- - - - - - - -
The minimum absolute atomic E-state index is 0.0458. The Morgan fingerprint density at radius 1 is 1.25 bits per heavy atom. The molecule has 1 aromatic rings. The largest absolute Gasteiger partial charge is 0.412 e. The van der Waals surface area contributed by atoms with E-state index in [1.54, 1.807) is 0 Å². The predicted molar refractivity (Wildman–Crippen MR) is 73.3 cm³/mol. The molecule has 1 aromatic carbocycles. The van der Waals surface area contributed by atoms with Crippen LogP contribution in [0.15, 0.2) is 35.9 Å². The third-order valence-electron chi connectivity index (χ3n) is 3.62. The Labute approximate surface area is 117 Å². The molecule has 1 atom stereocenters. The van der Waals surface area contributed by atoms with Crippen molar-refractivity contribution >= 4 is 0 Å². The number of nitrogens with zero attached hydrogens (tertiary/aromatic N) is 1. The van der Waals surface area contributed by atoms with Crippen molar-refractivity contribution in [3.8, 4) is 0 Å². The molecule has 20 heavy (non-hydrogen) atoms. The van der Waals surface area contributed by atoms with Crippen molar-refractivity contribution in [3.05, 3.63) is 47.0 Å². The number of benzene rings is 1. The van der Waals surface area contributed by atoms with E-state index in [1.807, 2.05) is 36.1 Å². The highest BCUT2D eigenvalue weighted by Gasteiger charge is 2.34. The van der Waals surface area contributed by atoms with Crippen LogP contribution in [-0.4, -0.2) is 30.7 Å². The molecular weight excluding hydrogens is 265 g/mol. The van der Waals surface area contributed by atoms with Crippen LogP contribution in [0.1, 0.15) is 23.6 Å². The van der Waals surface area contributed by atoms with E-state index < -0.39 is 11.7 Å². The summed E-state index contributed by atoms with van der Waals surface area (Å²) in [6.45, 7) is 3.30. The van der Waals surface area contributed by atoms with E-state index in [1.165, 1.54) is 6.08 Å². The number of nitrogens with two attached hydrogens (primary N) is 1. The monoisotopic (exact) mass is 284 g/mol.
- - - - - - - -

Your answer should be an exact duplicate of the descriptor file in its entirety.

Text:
The minimum absolute atomic E-state index is 0.0458. The Morgan fingerprint density at radius 1 is 1.25 bits per heavy atom. The molecule has 1 aromatic rings. The largest absolute Gasteiger partial charge is 0.412 e. The van der Waals surface area contributed by atoms with E-state index in [1.54, 1.807) is 0 Å². The predicted molar refractivity (Wildman–Crippen MR) is 73.3 cm³/mol. The molecule has 1 aromatic carbocycles. The van der Waals surface area contributed by atoms with Crippen LogP contribution in [0.15, 0.2) is 35.9 Å². The third-order valence-electron chi connectivity index (χ3n) is 3.62. The Labute approximate surface area is 117 Å². The molecule has 1 atom stereocenters. The van der Waals surface area contributed by atoms with Crippen molar-refractivity contribution >= 4 is 0 Å². The number of nitrogens with zero attached hydrogens (tertiary/aromatic N) is 1. The van der Waals surface area contributed by atoms with Crippen molar-refractivity contribution in [3.8, 4) is 0 Å². The molecule has 20 heavy (non-hydrogen) atoms. The van der Waals surface area contributed by atoms with Crippen molar-refractivity contribution in [3.05, 3.63) is 47.0 Å². The number of benzene rings is 1. The van der Waals surface area contributed by atoms with E-state index in [1.807, 2.05) is 36.1 Å². The highest BCUT2D eigenvalue weighted by Gasteiger charge is 2.34. The van der Waals surface area contributed by atoms with Crippen LogP contribution in [-0.4, -0.2) is 30.7 Å². The molecular weight excluding hydrogens is 265 g/mol. The van der Waals surface area contributed by atoms with Crippen LogP contribution in [0.1, 0.15) is 23.6 Å². The van der Waals surface area contributed by atoms with E-state index < -0.39 is 11.7 Å². The summed E-state index contributed by atoms with van der Waals surface area (Å²) in [6.45, 7) is 3.30. The van der Waals surface area contributed by atoms with E-state index in [1.165, 1.54) is 6.08 Å². The number of nitrogens with two attached hydrogens (primary N) is 1. The monoisotopic (exact) mass is 284 g/mol.